Drunken Silenus Supported by Satyrs: Possibly by Anthony van Dyck
Updated: Jul 16
Drunken Silenus Supported by Satyrs, c.1620
Possibly by Anthony van Dyck (National Gallery, London)
A painting without inhibition.
I can’t help but smile as I look upon this rowdy troop of mythological characters. In the center of the painting, old Silenus with heavy eyelids seems blissfully unaware of his drunken state. He is naked apart from a wreath of vine leaves that sits clumsily upon his head. He is being supported – barely – by two satyrs who appear to be joyously singing. Behind him, a bacchant (a follower of Bacchus, the God of folly and wine) squeezes grapes over his head; namely the possible source of his inebriation. Silenus’s left hand toys with more grapes that are being given to him by two putti in the bottom right of the painting. To the left, another bacchant plays the panpipes, his cheeks swollen in effort. To the right, another satyr smiles lasciviously at an older female bacchant carrying a torch.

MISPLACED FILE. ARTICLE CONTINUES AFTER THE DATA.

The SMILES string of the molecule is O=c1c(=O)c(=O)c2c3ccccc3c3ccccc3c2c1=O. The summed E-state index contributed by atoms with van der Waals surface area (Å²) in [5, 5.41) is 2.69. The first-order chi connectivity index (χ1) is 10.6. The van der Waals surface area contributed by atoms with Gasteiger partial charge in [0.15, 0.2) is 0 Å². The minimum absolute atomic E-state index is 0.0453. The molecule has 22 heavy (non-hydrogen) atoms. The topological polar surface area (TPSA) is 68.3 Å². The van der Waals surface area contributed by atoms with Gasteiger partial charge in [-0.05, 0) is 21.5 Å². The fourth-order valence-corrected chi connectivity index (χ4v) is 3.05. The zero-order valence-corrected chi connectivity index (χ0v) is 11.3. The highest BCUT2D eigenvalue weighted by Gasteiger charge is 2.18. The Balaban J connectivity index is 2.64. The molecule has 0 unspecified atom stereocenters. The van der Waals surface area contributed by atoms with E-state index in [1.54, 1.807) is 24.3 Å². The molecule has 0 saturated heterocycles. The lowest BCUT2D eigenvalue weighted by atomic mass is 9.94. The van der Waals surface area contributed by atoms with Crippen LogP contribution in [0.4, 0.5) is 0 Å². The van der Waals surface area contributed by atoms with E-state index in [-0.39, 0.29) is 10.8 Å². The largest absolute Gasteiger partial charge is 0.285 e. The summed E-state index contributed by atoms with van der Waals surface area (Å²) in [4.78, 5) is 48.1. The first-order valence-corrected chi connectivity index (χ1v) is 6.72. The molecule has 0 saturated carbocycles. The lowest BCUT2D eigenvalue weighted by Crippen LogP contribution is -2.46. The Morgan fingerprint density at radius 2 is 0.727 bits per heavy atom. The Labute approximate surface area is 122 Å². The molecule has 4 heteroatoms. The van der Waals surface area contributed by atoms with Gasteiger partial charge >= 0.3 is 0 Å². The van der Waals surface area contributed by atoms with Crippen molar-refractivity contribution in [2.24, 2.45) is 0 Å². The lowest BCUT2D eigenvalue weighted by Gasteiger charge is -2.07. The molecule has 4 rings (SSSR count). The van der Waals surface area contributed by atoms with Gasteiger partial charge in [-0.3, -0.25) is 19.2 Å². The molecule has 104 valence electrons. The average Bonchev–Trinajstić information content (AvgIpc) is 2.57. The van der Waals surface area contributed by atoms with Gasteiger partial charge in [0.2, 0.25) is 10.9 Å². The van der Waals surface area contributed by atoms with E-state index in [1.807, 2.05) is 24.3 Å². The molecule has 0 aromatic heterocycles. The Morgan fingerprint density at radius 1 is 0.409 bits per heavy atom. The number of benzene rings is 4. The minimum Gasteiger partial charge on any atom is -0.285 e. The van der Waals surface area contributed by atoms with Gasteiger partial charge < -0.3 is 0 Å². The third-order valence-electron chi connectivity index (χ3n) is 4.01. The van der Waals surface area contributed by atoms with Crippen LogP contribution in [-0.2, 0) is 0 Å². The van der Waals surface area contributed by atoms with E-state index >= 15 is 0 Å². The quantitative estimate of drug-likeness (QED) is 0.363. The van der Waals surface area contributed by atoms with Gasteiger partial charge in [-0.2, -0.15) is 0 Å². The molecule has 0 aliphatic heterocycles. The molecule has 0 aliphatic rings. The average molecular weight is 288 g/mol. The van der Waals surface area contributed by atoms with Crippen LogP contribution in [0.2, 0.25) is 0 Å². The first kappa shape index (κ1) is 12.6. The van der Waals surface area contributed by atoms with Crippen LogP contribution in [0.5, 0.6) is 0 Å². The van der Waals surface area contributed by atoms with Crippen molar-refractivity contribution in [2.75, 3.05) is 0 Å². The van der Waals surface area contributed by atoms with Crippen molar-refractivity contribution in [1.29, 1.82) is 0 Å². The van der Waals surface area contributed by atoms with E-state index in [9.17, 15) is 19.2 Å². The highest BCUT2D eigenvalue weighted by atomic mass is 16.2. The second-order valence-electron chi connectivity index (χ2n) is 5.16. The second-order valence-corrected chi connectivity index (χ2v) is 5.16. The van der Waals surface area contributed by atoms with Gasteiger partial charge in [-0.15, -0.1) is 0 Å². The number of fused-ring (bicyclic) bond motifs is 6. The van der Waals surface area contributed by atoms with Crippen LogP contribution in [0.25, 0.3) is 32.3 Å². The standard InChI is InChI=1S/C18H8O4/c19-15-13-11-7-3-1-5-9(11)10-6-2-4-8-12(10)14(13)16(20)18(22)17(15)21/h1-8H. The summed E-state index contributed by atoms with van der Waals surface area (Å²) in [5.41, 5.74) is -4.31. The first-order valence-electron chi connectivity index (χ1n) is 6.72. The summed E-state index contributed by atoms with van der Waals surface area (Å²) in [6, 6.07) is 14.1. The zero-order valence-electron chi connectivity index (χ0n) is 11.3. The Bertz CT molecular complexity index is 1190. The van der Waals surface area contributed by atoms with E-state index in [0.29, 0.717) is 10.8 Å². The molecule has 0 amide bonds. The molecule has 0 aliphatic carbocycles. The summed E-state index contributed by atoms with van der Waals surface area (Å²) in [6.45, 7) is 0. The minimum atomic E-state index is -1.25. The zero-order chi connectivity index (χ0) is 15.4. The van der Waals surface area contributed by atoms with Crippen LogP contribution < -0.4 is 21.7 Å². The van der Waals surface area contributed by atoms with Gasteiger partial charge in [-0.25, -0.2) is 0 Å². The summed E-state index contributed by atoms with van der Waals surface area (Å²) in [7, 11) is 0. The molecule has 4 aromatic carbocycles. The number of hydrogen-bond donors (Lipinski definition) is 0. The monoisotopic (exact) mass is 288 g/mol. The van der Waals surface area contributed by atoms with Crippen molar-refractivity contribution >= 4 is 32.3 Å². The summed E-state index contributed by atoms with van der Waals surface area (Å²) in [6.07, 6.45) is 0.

According to Roman myth, Silenus was Bacchus’s teacher and mentor. In paintings, he became a visual personification of exuberance, vulgarity, and indecency. He is a wonderfully comedic character.
This painting was found in Ruben’s studio in Antwerp. We are not sure who painted it; it was likely a joint effort by several artists working in Ruben’s studio. It has been suggested that Silenus himself was painted by Anthony van Dyck.
The scene created before us is indecent, boisterous, and utterly joyful. The beautiful and fluid brushstrokes add to the vibrancy and exuberance of this noisy scene.
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